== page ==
Beginning in 2020, plan sponsors would also be able to take advantage of a liberalized standard for policing participant compliance with eligibility requirements for hardship withdrawals. Specifically, participants would need only “represent, in writing, by an electronic medium … that he or she has insufficient cash or other liquid assets to satisfy his or her hardship need” unless the plan sponsor or plan administrator “has actual knowledge to the contrary.”

What is “actual knowledge to the contrary”? For example, suppose a plan sponsor happens to learn or hear something that suggests that a participant isn’t as financially challenged as he or she has told you, or the participant recently received a bonus award. Would that represent “knowledge” on the plan sponsor’s part, or only evidence for speculation about the participant’s financial position? It’s unclear at this time and just one concern if plan sponsors decide to retain hardship withdrawals in light of the proposed regulations.

Food for thought

The proposed regulations might prompt you to rethink your current policy on hardship withdrawals. Remember, plans aren’t obligated to allow hardship withdrawals, and they can be a headache to administer. Look for the final version of the regulations later this year.

 

Sidebar: How should you respond to the changes?

Employers could make one of several moves in response to the proposed IRS regulations on hardship withdrawals. (See main article.) Other than dropping the six-month postwithdrawal contribution resumption restriction, plan sponsors could:

  • Ignore the rest of the changes made by the proposed regulations,
  • Make their plans’ hardship withdrawal requirements more stringent, or
  • Stop allowing hardship distributions altogether.

Plan sponsors might eliminate hardship withdrawals when they believe participants who use that option are doing themselves more financial harm than good. Statistics show that leakage from plans is a significant issue as participants deplete their retirement savings. Liberalizing hardship rules may further exacerbate leakage in the future.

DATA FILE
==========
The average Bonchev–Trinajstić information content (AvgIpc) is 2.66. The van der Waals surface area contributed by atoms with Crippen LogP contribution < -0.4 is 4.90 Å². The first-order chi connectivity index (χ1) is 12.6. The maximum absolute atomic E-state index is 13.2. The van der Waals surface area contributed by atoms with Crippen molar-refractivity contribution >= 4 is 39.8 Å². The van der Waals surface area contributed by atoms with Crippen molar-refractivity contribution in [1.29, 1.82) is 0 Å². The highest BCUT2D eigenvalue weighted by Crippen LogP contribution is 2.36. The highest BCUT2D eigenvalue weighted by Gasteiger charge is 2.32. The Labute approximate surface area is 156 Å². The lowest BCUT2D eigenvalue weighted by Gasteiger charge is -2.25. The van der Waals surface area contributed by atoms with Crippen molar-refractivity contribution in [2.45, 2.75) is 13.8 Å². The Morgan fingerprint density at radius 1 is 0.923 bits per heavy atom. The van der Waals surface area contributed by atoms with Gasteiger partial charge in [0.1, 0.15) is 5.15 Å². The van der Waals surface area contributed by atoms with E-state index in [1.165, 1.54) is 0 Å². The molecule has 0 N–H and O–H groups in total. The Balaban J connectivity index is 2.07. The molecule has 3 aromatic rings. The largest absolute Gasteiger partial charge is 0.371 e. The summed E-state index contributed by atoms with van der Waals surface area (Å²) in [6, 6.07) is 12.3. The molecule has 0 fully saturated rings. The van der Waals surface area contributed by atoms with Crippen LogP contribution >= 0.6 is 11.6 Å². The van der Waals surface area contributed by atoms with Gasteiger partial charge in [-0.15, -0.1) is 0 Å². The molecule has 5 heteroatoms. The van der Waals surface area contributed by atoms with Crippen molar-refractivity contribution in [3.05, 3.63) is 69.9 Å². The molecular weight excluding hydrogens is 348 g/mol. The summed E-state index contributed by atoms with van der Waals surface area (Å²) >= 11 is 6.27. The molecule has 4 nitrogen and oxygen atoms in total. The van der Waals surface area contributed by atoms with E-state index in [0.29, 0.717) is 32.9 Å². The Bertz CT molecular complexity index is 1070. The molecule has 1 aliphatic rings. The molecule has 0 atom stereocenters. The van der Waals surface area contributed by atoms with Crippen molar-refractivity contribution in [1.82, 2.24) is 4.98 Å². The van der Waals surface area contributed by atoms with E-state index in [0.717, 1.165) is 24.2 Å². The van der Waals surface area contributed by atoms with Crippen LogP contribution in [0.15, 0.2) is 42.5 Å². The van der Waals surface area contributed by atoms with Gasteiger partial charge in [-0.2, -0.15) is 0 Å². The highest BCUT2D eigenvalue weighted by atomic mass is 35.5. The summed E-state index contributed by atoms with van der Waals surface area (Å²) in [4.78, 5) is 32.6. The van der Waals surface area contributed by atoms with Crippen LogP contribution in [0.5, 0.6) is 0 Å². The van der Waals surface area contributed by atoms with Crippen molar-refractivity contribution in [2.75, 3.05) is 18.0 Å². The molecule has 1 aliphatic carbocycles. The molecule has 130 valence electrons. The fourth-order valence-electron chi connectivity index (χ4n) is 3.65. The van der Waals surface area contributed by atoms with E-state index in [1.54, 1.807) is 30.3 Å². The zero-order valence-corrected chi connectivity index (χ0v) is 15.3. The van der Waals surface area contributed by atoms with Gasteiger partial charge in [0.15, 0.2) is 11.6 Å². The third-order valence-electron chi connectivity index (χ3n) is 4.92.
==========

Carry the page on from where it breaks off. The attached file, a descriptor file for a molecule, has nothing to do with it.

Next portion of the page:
Hardship withdrawals are typically taken by relatively young participants who tend to wait longer to resume contributing to their accounts. According to the Employee Benefit Research Institute, the lowest income quartile of participants who take a hardship distribution and wait two years before resuming deferrals take a 25% hit on their ultimate retirement savings accumulations when they stop working.

Still, it’s unusual for a retirement plan not to allow hardship withdrawals. Sponsors who worry about the long-term impact of such distributions can take other steps to minimize them, including limiting the size of distributions and allowable reasons. For example, a plan sponsor might decide that the financial burden of a home purchase or college tuition payment doesn’t qualify as a hardship distribution under its plan.

Create a communication program tailored to participants who take (or are considering taking) hardship withdrawals. Then, default those who do into promptly resuming their deferrals, if they suspend them following a hardship withdrawal.